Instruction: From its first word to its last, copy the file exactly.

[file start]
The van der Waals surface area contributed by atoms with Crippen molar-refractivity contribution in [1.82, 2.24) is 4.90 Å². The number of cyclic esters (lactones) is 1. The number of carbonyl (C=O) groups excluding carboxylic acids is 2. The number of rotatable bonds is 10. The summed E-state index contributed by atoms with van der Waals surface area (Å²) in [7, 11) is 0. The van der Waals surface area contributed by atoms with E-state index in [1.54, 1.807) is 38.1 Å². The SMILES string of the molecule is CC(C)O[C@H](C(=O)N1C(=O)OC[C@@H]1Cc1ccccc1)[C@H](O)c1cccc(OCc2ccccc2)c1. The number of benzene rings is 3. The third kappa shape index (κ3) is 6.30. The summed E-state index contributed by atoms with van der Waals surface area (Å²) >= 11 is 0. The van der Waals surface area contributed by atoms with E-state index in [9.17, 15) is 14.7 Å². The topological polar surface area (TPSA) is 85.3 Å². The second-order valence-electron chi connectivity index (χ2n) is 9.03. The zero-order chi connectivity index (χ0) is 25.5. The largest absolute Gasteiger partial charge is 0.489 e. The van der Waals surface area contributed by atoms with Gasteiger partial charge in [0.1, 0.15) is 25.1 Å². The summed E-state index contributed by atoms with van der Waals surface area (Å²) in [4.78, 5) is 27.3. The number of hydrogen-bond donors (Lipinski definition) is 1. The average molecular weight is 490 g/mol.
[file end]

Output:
The van der Waals surface area contributed by atoms with Crippen molar-refractivity contribution in [1.82, 2.24) is 4.90 Å². The number of cyclic esters (lactones) is 1. The number of carbonyl (C=O) groups excluding carboxylic acids is 2. The number of rotatable bonds is 10. The summed E-state index contributed by atoms with van der Waals surface area (Å²) in [7, 11) is 0. The van der Waals surface area contributed by atoms with E-state index in [1.54, 1.807) is 38.1 Å². The SMILES string of the molecule is CC(C)O[C@H](C(=O)N1C(=O)OC[C@@H]1Cc1ccccc1)[C@H](O)c1cccc(OCc2ccccc2)c1. The number of benzene rings is 3. The third kappa shape index (κ3) is 6.30. The summed E-state index contributed by atoms with van der Waals surface area (Å²) >= 11 is 0. The van der Waals surface area contributed by atoms with E-state index in [9.17, 15) is 14.7 Å². The topological polar surface area (TPSA) is 85.3 Å². The second-order valence-electron chi connectivity index (χ2n) is 9.03. The zero-order chi connectivity index (χ0) is 25.5. The largest absolute Gasteiger partial charge is 0.489 e. The van der Waals surface area contributed by atoms with Gasteiger partial charge in [0.1, 0.15) is 25.1 Å². The summed E-state index contributed by atoms with van der Waals surface area (Å²) in [4.78, 5) is 27.3. The number of hydrogen-bond donors (Lipinski definition) is 1. The average molecular weight is 490 g/mol.